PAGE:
Ever since the very old problem of piracy began cropping up off the shores of Somalia, tech geeks have offered ever more advanced ways of foiling the sea brigands. Ship owners can now fend off hijackings with puke-inducing chemical sprays, ear-splitting sonic blasters and anti-pirate lasers. But this week a ship’s crew foiled a hijacking with help from a decidedly older technology: a message in a bottle.
On Monday, the crew of the Italian cargo ship Montecristo contacted NATO forces by sending a message in a bottle after pirates stormed their ship. As pirates began to board, the sailors locked themselves in a room called a citadel. When the hijackers disabled Montecristo’s communications, the crew was forced to innovate. They wrote out a distress message, stuffed it in a bottle along with a flashing beacon and threw it out a porthole into the ocean, where it was later picked up by a nearby NATO ship.
Montecristo’s crew had already radioed a distress call before holing up in its citadel, bringing the NATO ship into the vicinity. But the crew’s bottled message wasn’t simply a redundant cry for help; it told NATO officials that the crew was safe.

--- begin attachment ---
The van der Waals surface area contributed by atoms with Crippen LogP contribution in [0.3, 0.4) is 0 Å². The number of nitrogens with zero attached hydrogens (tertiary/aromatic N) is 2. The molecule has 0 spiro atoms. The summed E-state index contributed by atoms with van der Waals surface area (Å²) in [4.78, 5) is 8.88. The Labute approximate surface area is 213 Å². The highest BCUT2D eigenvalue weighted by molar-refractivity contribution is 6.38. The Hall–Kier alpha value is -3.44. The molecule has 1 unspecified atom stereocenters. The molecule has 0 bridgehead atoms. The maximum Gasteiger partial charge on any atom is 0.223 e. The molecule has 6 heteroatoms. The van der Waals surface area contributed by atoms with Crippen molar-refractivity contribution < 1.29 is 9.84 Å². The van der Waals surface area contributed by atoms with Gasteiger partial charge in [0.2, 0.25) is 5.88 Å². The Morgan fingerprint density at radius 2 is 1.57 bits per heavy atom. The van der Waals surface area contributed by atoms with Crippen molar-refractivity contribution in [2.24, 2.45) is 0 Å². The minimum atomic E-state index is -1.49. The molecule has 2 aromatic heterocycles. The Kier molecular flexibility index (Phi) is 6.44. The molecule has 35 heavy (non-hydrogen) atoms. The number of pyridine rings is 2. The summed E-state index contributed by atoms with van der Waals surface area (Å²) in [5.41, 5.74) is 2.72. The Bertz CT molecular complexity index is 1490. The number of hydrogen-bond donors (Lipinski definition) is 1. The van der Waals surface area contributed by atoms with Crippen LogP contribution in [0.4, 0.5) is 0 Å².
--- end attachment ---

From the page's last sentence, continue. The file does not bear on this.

As piracy has become more violent over the past year, pirate hostage standoffs have become increasingly sensitive — and sometimes lethal — affairs. With the knowledge that the crew was secure in the ship’s citadel, NATO ships were able to approach Montecristo and mount a rescue operation without fear that the pirates could take any hostages.
The use of locked, sometimes armored, citadels has already foiled a number of hijackings this year. They’re now a recommended part of shipping industry best practices. But their increased use may be spurring pirates to think about ways to minimize their effectiveness. In September, pirates set fire to a ship, in what the crew claimed was an attempt to force them out (although other reports describe it a parting act of frustration).
You may be safe inside a citadel, but if pirates disable your ability to communicate that to nearby navies, it can limit their willingness to mount a more aggressive rescue attempt. It’s a handy reminder that if you’re going to build a citadel on a ship, better to stock it with its own communications system in case the crew forgets their radios — one that’s a little more reliable than empty bottles and stationery.